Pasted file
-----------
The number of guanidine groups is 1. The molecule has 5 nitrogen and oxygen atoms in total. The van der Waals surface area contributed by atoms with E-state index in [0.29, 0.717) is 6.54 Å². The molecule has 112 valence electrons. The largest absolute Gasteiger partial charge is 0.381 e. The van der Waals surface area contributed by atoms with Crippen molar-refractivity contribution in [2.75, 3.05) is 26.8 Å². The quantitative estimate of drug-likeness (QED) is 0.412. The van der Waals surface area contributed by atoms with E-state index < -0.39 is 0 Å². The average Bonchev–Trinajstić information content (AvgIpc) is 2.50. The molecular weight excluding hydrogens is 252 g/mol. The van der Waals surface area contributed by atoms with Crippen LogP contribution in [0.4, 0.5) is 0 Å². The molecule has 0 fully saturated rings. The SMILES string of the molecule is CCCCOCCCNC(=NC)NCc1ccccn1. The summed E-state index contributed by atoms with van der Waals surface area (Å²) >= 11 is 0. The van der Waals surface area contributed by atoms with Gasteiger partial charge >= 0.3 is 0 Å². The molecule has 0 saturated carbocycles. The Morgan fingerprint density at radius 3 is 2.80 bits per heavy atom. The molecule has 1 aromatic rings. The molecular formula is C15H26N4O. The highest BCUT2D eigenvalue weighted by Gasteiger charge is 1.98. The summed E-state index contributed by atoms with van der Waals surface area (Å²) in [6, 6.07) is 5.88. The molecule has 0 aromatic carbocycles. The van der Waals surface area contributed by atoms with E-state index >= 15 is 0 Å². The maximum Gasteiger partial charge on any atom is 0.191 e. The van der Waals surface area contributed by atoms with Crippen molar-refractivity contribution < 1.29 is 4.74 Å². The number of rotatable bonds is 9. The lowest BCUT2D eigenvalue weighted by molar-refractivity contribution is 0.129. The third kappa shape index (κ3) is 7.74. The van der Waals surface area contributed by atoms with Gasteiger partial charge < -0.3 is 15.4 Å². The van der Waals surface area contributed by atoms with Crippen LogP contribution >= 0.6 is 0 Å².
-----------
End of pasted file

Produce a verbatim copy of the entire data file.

The number of guanidine groups is 1. The molecule has 5 nitrogen and oxygen atoms in total. The van der Waals surface area contributed by atoms with E-state index in [0.29, 0.717) is 6.54 Å². The molecule has 112 valence electrons. The largest absolute Gasteiger partial charge is 0.381 e. The van der Waals surface area contributed by atoms with Crippen molar-refractivity contribution in [2.75, 3.05) is 26.8 Å². The quantitative estimate of drug-likeness (QED) is 0.412. The van der Waals surface area contributed by atoms with E-state index < -0.39 is 0 Å². The average Bonchev–Trinajstić information content (AvgIpc) is 2.50. The molecular weight excluding hydrogens is 252 g/mol. The van der Waals surface area contributed by atoms with Crippen LogP contribution in [0.4, 0.5) is 0 Å². The molecule has 0 fully saturated rings. The SMILES string of the molecule is CCCCOCCCNC(=NC)NCc1ccccn1. The summed E-state index contributed by atoms with van der Waals surface area (Å²) >= 11 is 0. The van der Waals surface area contributed by atoms with Gasteiger partial charge >= 0.3 is 0 Å². The molecule has 0 saturated carbocycles. The Morgan fingerprint density at radius 3 is 2.80 bits per heavy atom. The molecule has 1 aromatic rings. The molecular formula is C15H26N4O. The highest BCUT2D eigenvalue weighted by Gasteiger charge is 1.98. The summed E-state index contributed by atoms with van der Waals surface area (Å²) in [6, 6.07) is 5.88. The molecule has 0 aromatic carbocycles. The van der Waals surface area contributed by atoms with E-state index >= 15 is 0 Å². The maximum Gasteiger partial charge on any atom is 0.191 e. The van der Waals surface area contributed by atoms with Crippen molar-refractivity contribution < 1.29 is 4.74 Å². The number of rotatable bonds is 9. The lowest BCUT2D eigenvalue weighted by molar-refractivity contribution is 0.129. The third kappa shape index (κ3) is 7.74. The van der Waals surface area contributed by atoms with Gasteiger partial charge < -0.3 is 15.4 Å². The van der Waals surface area contributed by atoms with Crippen LogP contribution >= 0.6 is 0 Å².